We mentioned earlier that, as Libertarian candidate Eric Sundwall has been disqualified from the race, we expected Republican Jim Tedisco to gain ground over Democrat Scott Murphy in Tuesday’s special election to succeed Kirsten Gillibrand in the House. Murphy is, after all, the candidate of the more statist Party. Others thought so too.
Now we learn that Sundwall has endorsed Murphy.
At his campaign site, Sundwall says:
Mr. Tedisco denies any involvement with the concerted effort by his supporters to knock me off the ballot. I don’t believe him. The ruthless effort by his supporters to knock me off the ballot without a word of protest by him proves his unfitness for any office let alone Congress in these critical times.
I will be voting for Scott Murphy on Tuesday. While we disagree on some important issues, I find him to be a man of honor, a good family man and successful businessman. Unlike Tedisco, he actually lives in the District. And, unlike Mr. Tedisco, I view Scott’s business success as a virtue, not a vice.
I urge my supporters and all those who believe in open and free elections to show their disgust at the tactics of the Republican political machine to win at all costs. Please join me in voting for Scott Murphy on Tuesday.
Now, Sundwall was polling less than 5 percent in the race, but with the latest Siena Poll showing Murphy’s margin as less than that, Sundwall’s endorsement may be significant. It depends on whether Sundwall’s supporters are more devoted to libertarianism, or to Sundwall.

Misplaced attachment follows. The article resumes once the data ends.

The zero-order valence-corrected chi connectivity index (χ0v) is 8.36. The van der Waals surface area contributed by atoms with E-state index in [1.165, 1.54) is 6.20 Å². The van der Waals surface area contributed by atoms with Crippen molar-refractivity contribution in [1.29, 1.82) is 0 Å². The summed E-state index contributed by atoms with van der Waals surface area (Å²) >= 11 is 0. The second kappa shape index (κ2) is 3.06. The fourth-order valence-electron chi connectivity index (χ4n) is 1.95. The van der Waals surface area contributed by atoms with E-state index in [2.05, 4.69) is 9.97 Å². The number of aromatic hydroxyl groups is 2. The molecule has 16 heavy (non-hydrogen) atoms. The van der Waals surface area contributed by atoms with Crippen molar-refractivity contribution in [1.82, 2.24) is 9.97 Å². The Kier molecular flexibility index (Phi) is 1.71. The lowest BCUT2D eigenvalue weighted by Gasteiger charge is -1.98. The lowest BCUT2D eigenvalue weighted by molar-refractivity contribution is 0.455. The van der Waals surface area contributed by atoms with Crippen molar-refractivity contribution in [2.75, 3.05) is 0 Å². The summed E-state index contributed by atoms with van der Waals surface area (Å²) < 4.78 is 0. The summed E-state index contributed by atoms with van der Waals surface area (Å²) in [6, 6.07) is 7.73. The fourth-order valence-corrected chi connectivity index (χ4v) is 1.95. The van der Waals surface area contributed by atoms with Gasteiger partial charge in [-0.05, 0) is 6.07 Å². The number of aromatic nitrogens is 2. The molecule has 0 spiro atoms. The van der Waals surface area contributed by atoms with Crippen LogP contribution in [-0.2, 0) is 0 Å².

We understand Sundwall’s objection. His place on the ballot was, after all, mainly challenged by parties sympathetic to Tedisco, who may have thought that Libertarian votes would have come out of his tally, as libertarians are generally thought to be part of the Republican small-government coalition.
But Tedisco didn’t run hard as a small-government candidate. He was slow to oppose the Obama stimulus package. He appeared to perceive the district as mixed — though it’s very Republican, it twice elected the Democrat Gillibrand — and to have sent mixed messages in response.
That’s an understandable analysis, but will it turn out to have been a blunder? The results will tell, and they are not a sure thing. In the last ditch Tedisco’s supporters are hitting Republican culture-war themes — including Osama Bin Laden. Tedisco has also signed onto an anti-tax pledge and called for Tim Geithner to resign. At the same time, he has rejected the influence of Rush Limbaugh, on the grounds that the radio host’s agitations do not apply to the people of his district. In other words, he is running an old-fashioned surburban Republican campaign. Maybe that’s all this old-fashioned candidate — a 27-year political veteran, and current state assembly minority leader — knows how to run. We’ll see soon enough if it’s still a winning strategy for a New York Republican.